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There are a number of charges that go into making up your commercial energy bill. But there are two main costs you need to consider when carrying out a business energy price comparison:
Unit cost – the amount you pay for each unit of gas or electricity you use. This usually accounts for the biggest price difference between tariffs. The lower your unit price, the less you pay for your energy (depending upon your consumption rate). Signing up to a fixed rate deal will help your business avoid any price increases during the term of your contract.
Standing charge – a fixed cost, charged by the day, to cover the cost of infrastructure repair and maintenance.Now that you have an idea of how much energy your business should be using each year, you can work out your estimated annual energy cost using the standing charge and unit costs on your current deal.
Once you have these figures, you can find the best business energy deal by running a business energy comparison and using the standing charge and unit costs to see how much you could save by switching.Or, you can save yourself the time and hassle of calculating costs and get in touch with the Confused.com business energy partner, Bionic on 0800 158 5296.
Answer a few questions about your business and its energy use, and we’ll compare business energy tariffs to find the deal that’s right for you.
It’s worth noting there are also a number of other costs and government charges, such as VAT and the Climate Change Levy, that also add to your business energy costs, but these are usually not dealt with by your supplier so won’t be affected by switching suppliers.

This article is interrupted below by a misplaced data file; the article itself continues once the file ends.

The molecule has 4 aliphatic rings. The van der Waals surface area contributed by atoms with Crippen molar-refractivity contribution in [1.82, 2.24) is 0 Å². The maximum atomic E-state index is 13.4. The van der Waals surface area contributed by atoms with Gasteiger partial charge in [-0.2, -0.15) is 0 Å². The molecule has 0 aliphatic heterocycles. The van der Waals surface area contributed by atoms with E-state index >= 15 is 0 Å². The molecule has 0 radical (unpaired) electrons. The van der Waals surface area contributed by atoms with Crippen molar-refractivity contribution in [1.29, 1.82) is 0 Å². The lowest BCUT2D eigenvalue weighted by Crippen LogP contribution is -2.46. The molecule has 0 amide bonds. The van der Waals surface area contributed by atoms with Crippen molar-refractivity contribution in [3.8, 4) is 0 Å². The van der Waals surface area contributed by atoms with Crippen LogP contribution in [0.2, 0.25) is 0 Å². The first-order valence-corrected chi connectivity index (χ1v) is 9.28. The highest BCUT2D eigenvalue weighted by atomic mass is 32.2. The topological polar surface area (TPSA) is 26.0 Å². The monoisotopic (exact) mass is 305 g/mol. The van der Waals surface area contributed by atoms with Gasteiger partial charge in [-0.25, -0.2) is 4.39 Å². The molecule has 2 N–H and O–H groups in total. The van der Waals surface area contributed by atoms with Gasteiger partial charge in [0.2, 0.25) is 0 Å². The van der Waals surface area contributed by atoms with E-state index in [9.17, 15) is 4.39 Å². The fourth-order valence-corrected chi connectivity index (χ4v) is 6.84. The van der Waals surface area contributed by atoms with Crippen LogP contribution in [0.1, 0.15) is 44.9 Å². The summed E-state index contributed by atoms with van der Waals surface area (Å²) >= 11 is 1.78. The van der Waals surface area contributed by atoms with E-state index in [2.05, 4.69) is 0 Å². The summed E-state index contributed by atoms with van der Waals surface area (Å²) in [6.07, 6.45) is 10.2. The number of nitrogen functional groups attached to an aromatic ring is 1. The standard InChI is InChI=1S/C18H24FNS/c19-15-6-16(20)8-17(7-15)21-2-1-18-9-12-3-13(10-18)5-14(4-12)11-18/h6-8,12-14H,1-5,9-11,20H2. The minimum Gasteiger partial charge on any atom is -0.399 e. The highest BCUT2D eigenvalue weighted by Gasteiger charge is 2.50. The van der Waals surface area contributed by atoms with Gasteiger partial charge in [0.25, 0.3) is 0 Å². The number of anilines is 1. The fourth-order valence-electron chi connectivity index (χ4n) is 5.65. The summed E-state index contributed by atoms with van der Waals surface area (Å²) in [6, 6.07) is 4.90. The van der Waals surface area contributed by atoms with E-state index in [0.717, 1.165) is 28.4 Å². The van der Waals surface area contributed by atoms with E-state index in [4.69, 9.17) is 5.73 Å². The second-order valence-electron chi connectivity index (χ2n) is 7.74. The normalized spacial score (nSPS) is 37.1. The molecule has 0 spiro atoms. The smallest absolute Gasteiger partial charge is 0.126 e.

It helps to know how much businesses like yours are paying for gas and electricity. But unlike household energy deals, which offer a range of ‘off-the-shelf’ tariffs to suit the needs of different households, business energy contracts are calculated to meet the exact needs of each individual business.
This tailored approach means you can be sure your tariff meets the needs of your business. But it also makes it difficult to put an exact figure on how much your business should be paying for gas and electricity.
Location and the energy efficiency rating of your business property, as well as other factors, may affect the cost of your business electricity and gas. Even two businesses that are exactly the same may still pay different rates, unless they share the same postcode. These regional differences mean businesses in rural areas typically pay more for energy than their city-based peers.
Businesses that are far away from their regional distribution centre may also find costs are higher than others. It costs more to physically transport energy to these places - in short, the further the energy has to travel, the higher the rates you’ll pay.
SME stands for small and medium-sized enterprises. A SME is an independent business that employs fewer than a certain number of staff, and has a turnover under a certain threshold. The UK government currently uses the European Union (EU) definitions of what makes a SME:
Micro Business – employs fewer than 10 staff and has a turnover under £2 million
Small Business – employs fewer than 50 staff and has a turnover under £10 million
Medium Business – employs fewer than 250 staff and has a turnover under £50 million